A successful presentation, is one that resonates with your audience, and one that is tailored for them. Here are some questions to help you figure out what your audience needs.
How big will the group be? This will affect the type of presentation you will give, and the resources you will need. The larger the audience gets, the less individual eye contact you can offer. With very large groups, it is best to memorize your speech so you can focus on your confidence and owning the stage.
What roles do the audience members play in their organization? Think about how your message matters to them.
What does the audience already know? This gives you an understanding on where to start and how much background information you need to provide. Using statistics, video, photos in your presentation will help hammer home your idea.
What is your audience's likely to assume? Anticipate your audience's assumptions to make better choices about your content - you may need to clear up misconceptions.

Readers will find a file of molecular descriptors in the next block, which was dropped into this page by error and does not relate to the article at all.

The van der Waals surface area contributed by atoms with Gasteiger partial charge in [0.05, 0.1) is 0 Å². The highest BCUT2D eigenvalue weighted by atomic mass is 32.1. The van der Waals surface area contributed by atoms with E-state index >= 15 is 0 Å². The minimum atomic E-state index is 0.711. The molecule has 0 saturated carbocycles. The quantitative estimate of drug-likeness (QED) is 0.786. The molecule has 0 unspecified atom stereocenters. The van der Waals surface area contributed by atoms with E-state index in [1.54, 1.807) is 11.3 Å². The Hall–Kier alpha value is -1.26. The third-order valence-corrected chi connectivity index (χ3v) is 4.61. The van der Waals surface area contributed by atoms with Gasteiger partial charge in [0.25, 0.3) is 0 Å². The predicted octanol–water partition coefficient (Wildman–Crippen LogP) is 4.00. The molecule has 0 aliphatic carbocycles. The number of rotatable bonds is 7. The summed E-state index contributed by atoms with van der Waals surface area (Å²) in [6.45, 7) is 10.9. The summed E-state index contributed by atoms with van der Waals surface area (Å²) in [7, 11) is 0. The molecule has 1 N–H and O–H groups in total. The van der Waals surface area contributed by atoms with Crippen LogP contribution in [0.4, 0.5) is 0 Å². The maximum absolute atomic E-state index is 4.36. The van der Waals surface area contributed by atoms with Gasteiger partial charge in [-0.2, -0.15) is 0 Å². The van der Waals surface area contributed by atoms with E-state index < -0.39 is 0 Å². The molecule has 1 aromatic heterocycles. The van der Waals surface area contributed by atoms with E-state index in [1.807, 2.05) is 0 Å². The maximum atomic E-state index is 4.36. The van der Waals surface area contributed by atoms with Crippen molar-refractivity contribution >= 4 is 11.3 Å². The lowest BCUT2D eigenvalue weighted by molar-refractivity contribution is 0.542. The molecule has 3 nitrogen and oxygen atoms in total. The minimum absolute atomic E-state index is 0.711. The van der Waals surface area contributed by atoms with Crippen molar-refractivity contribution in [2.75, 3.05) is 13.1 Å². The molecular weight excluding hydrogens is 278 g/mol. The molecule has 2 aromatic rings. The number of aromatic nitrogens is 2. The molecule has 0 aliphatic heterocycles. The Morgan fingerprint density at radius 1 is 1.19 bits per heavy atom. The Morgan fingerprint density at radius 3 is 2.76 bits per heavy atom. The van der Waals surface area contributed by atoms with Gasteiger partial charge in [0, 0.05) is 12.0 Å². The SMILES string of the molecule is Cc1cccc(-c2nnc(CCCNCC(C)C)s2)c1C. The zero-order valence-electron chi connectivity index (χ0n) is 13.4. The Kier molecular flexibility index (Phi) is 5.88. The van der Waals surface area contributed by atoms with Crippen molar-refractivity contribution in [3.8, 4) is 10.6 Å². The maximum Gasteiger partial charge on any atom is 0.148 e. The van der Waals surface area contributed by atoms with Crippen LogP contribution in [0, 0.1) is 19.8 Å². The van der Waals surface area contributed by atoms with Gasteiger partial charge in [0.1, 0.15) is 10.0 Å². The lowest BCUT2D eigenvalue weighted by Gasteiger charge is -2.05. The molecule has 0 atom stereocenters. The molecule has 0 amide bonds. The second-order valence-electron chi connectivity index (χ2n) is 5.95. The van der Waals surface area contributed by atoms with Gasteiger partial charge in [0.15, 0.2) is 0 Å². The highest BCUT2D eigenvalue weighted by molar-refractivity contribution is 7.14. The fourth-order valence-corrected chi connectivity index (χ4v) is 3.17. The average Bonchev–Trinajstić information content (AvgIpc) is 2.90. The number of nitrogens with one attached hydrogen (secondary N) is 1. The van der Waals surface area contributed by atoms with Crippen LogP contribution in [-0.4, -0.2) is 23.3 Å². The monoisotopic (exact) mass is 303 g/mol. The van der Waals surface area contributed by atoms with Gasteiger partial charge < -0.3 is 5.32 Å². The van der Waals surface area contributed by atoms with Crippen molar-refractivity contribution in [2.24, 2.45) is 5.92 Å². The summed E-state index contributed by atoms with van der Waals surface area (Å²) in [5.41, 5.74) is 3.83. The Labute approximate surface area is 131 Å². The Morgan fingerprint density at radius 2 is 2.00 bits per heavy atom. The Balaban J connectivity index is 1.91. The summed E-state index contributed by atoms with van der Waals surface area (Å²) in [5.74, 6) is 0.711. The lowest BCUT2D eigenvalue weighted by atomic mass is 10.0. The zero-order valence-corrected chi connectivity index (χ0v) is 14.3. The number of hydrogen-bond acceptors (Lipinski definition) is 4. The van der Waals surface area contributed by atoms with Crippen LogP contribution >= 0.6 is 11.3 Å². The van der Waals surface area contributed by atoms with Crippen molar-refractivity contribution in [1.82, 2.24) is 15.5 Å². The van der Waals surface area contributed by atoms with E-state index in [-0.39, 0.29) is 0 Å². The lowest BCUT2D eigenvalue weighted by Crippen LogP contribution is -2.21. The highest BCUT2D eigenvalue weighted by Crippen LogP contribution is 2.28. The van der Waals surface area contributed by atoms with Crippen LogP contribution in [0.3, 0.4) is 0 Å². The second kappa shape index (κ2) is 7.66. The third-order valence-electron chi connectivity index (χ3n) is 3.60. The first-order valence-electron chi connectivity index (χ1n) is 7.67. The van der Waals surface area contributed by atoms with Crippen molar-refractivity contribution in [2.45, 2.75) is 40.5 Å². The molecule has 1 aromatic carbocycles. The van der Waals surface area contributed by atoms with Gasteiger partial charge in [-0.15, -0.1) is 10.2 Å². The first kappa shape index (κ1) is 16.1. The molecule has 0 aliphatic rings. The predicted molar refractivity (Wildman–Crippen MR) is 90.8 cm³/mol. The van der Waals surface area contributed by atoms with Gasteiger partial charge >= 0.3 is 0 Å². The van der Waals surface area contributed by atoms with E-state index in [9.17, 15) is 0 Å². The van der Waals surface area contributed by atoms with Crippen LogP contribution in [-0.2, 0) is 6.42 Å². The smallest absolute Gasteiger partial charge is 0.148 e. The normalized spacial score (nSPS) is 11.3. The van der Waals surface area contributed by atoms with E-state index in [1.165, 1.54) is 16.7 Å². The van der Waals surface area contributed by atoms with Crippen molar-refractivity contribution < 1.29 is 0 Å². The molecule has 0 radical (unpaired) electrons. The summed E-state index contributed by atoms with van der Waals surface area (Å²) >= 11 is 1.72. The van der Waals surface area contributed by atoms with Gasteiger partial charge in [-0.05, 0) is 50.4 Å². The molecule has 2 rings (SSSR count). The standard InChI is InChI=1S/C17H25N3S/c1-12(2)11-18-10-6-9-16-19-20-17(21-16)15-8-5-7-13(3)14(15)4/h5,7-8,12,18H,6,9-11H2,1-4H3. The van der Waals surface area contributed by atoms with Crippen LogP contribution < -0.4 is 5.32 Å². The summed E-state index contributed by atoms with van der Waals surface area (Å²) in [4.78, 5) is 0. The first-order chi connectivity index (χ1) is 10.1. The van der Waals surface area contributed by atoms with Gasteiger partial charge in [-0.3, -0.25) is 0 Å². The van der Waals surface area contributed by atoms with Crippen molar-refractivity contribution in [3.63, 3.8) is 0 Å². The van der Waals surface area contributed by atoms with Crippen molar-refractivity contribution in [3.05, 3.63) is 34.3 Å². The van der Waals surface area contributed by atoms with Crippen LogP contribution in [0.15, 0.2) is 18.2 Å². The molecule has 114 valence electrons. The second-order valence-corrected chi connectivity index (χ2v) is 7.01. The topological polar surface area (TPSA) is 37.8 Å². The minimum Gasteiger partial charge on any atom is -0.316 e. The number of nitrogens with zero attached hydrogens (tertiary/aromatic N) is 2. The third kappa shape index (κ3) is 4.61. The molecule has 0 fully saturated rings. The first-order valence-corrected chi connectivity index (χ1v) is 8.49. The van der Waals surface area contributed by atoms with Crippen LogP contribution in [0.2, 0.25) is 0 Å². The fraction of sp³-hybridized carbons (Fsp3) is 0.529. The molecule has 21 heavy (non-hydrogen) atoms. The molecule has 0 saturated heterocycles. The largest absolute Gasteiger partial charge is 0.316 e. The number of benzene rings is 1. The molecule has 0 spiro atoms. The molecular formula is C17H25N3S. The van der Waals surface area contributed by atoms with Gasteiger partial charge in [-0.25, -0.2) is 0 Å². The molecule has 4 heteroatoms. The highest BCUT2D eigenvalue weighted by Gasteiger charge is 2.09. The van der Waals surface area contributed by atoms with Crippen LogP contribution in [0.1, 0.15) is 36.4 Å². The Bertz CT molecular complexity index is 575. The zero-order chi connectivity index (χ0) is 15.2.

How well does the audience know you? If you don’t know the audience that well, you will need to build a rapport with them early on - perhaps through an anecdote or a shared frustration. Telling a personal relevent story will help your audinece connect with your presentation.
What type of presentations are you audience accustomed to? Think about what has worked in the past, and think about what is going to grab their attention. Often, doing the unexpected will help you stand out in the crowd and keep the audience's attention.
Is something requiring them to be there? This may affect how receptive people are to your message. Ensure that the topic is relevent and has the audience's intrest at heart.
Is there a call to action during or after the meeting? Meet with attendees managers about the call to action you will be asking of meeting attendees, to make sure it aligns with theirs.
Talking to the program organizer before the event can help clarify many of these questions, and give you some helpful insite to the audience. Another suggestion is to greet the audience at the door and ask questions as they are walking in to guage their level of knowledge. Anticipating the needs and the concerns of your audience will help you as you prepare and deliver your presentation.